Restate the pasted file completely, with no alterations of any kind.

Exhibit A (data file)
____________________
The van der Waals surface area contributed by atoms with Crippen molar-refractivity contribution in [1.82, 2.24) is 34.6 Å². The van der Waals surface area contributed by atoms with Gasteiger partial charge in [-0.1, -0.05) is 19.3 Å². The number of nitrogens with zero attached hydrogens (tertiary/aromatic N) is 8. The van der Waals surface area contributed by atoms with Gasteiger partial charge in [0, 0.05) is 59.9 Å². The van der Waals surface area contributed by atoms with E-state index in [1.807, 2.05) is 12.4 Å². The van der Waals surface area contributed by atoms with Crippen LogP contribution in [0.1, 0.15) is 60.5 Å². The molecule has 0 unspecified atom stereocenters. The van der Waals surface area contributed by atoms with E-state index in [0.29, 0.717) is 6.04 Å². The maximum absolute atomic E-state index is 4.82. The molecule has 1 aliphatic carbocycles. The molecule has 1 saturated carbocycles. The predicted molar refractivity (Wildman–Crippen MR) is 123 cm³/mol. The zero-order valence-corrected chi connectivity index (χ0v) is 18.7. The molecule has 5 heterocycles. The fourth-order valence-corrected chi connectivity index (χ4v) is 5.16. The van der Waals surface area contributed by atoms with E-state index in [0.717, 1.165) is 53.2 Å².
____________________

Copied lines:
The van der Waals surface area contributed by atoms with Crippen molar-refractivity contribution in [1.82, 2.24) is 34.6 Å². The van der Waals surface area contributed by atoms with Gasteiger partial charge in [-0.1, -0.05) is 19.3 Å². The number of nitrogens with zero attached hydrogens (tertiary/aromatic N) is 8. The van der Waals surface area contributed by atoms with Gasteiger partial charge in [0, 0.05) is 59.9 Å². The van der Waals surface area contributed by atoms with E-state index in [1.807, 2.05) is 12.4 Å². The van der Waals surface area contributed by atoms with Crippen LogP contribution in [0.1, 0.15) is 60.5 Å². The molecule has 0 unspecified atom stereocenters. The van der Waals surface area contributed by atoms with E-state index in [0.29, 0.717) is 6.04 Å². The maximum absolute atomic E-state index is 4.82. The molecule has 1 aliphatic carbocycles. The molecule has 1 saturated carbocycles. The predicted molar refractivity (Wildman–Crippen MR) is 123 cm³/mol. The zero-order valence-corrected chi connectivity index (χ0v) is 18.7. The molecule has 5 heterocycles. The fourth-order valence-corrected chi connectivity index (χ4v) is 5.16. The van der Waals surface area contributed by atoms with E-state index in [0.717, 1.165) is 53.2 Å².